The idea behind the hanging pepper planters is that it receives more heat as there is more surface area which enables the plants to produce more peppers, faster. Downside to these planters is that they dry out easily and with the heat we have already had this year, it’s been hard to keep up. Each planter has seven holes around the sides which you plant 7-14 started plants in. Doubling up plants in the holes is supposed to help them root better, but we’ll have to see how that works out. Within the next 6 weeks I’ll start the first batch of hot sauce. If it’s any good, there will be plenty to share with those who don’t mind it being as hot on the way in, as on the way out.

Five bags of heat!

 

On a sad note, our artichokes didn’t make it through the winter. We were really looking forward to them fruiting for the first time this year, but they just couldn’t hack it. Forgetting that miserable thought, our raspberries are going bananas. I don’t mean long and yellow either. We had to weave them to keep the plants off the ground, and if the birds permit it, we should have a nice bounty of them as well. Our neighbours we back onto gave us a rhubarb to transplant. At first it didn’t look good for our latest addition, but over the last couple of weeks the plant has perked up and started some new stalks and leaves.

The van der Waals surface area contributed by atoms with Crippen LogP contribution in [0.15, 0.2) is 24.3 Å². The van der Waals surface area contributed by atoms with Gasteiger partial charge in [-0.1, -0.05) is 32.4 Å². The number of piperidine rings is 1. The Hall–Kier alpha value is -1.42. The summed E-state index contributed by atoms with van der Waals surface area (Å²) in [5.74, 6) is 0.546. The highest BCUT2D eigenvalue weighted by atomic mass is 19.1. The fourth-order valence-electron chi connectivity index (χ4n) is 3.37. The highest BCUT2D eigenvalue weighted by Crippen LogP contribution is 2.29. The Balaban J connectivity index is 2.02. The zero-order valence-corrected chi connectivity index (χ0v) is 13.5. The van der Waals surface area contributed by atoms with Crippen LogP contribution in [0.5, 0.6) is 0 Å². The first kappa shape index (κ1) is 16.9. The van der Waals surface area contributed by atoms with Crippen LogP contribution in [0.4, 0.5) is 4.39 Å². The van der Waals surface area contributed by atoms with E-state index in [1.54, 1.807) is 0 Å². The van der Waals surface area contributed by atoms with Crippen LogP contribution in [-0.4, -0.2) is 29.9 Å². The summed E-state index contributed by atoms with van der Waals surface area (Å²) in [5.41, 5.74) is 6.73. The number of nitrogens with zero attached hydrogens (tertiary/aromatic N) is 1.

Raspberries or triffids?

There isn’t a whole lot to see on the vegetable side of the garden as most are still little tiny plants without any fruit. The other half of the garden is devoted to all things flowery and pretty. This is the side to see. First off is the shade garden. We added some hostas, lilies of the valley, bleeding hearts and periwinkle.  The ferns even came back from last year that we thought we had lost to the bastard squirrels.

Shady business

We were lucky to get some nice planters this year from family and friends. My mother gave us an old galvanized wash basin, and a good friend of our gave us two of her concrete creations. She is a furniture designer/maker and uses concrete in some of her pieces. These two were meant to be bedside tables with drawers but didn’t make the cut. (For more on her work, visit http://www.jeanwilloughby.com).